by Don McMann
Vince put the big Mercedes in reverse and pressed lightly on the accelerator. “Gentle, now,” he said aloud. The car began to move. He gripped the wheel with both fists. It was dark in the garage, but bright sunshine outside. He squinted as he looked into the rearview mirror in front of him. He turned the wheel a touch to the left. Then he pressed his right foot a little harder. The car moved decisively, and then he heard it. That loud crack. Just the same as last time. That last time being only weeks earlier. Vince hit the brake pedal with all his force. The big sedan jerked to a stop. “God damn it,” he shouted at the dashboard. “It can’t be. I couldn’t have done it again. Not even if I’d tried.” He pounded the steering wheel and, after a minute or two, looked up and across the car to check the right-side mirror. Gone. Absent. Nothing. Vanished. He began to step out of the car, but something was wrong. It was moving. He threw himself back in, hit the brakes again, and shifted the car into “park.” The pain in his arthritic right hip was aroused like a bear wakened too early in springtime. The jab made him gasp. He sat there for a while, his eyes clenched shut against the tears that came because of the hip or the situation or both. The engine murmured, oblivious. Finally, he struggled out of the car and limped around it to check the passenger side. There, suspended by a couple of wires, was the right-side mirror looking like some dead fowl hung to ripen, the side mirror neatly clipped off by the frame of the garage door. He’d done it again. And they’d all find out. It would be awful. Just like last time. Or worse. The “Dad, there’s no shame in giving up the car, you know,” and the “Dad, you’ve got plenty of money for cabs, and we can all take turns giving you lifts to the grocery store or wherever. Just saying, Dad. It’s just because we care. Think about it, Dad. Please.” Well, he had thought about it. He wasn’t giving up driving. He was seventy-two, and wasn’t seventy the new sixty? Or fifty? Or forty-eight? Besides, he was healthy as a horse. OK, a horse that needed a hip replacement, but an otherwise healthy horse just the same. He needed a plan. He needed some duct tape. He needed a drink. Possibly two drinks. Or six.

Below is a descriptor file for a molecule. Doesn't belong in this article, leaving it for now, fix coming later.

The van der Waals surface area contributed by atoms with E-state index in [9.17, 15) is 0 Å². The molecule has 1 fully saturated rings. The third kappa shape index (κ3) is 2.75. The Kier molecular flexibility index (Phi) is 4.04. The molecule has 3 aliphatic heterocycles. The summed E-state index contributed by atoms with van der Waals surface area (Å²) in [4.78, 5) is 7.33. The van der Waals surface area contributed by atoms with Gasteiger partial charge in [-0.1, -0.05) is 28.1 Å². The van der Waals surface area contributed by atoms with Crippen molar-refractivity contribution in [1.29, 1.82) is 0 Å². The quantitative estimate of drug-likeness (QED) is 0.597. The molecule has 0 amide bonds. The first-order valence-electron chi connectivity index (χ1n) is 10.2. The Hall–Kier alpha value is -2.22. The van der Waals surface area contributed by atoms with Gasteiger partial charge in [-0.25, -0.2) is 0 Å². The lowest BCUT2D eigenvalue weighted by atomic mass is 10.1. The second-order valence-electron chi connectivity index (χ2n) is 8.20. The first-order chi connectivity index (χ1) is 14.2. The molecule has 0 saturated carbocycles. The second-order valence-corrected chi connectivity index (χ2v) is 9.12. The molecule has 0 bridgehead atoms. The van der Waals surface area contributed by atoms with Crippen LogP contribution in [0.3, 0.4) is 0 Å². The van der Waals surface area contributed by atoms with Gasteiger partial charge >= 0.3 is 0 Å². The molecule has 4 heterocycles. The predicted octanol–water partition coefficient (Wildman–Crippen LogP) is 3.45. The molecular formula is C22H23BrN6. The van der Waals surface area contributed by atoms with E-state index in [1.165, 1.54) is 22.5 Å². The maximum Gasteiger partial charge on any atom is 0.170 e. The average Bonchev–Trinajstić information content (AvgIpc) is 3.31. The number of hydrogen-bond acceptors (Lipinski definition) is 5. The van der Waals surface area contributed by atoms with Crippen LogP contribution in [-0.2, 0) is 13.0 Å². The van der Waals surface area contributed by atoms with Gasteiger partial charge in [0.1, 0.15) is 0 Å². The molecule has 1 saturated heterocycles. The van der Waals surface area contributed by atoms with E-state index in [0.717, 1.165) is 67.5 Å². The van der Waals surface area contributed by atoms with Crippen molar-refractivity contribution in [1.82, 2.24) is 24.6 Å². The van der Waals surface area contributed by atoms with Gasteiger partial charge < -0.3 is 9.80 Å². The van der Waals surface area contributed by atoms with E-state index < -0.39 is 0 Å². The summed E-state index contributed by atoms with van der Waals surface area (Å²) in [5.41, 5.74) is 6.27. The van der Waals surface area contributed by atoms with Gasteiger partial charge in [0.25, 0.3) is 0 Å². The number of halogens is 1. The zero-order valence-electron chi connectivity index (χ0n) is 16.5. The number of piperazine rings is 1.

* * * *
It was probably closer to six drinks than two by the time Vince had worked his magic with the duct tape. It was proof a forty-year career as an engineer could solve any household problem. He was helped, of course, by the fact that he had so recently had to effect a near identical repair job, but quite honestly, he thought, the gray tape against the silver paint blended in quite nicely. A temporary repair, but a presentable one. So long as he only drove at night, really, no one would notice. The first part of his plan—camouflage—was in place.
* * * *
There’s something about Crown Royal and ginger. It’s smooth. It’s soothing, almost creamy. It opens the imagination as well as the sinuses. It promotes creativity. And, today, it was after the third Crown Royal and ginger (or was it the fourth?) that Vince remembered daughter Erin saying something like this: “But Dad, it’s such a big car. No wonder you get the odd bump and scrape. Wouldn’t you be better off with something smaller?” At the time he’d been dismissive. The S500 was solid, safe, reliable. And six years old—still grand, but depreciated. What could he get for it? Not even the price of a new Chev. He’d be crazy to get rid of it.
But that was then. Good old Erin was the only one of the three kids to look for a compromise between driving and not driving. Driving small. Now, as he thought about this problem, trading the car before anyone found out about the mirror seemed inspired. And trading the Benz for something small and maneuverable might be enough of a concession to the kids to get them to leave him alone for a while. Yes, a small car—maybe even a tiny car—might be enough to distract the take-the-old-man’s-license dogs.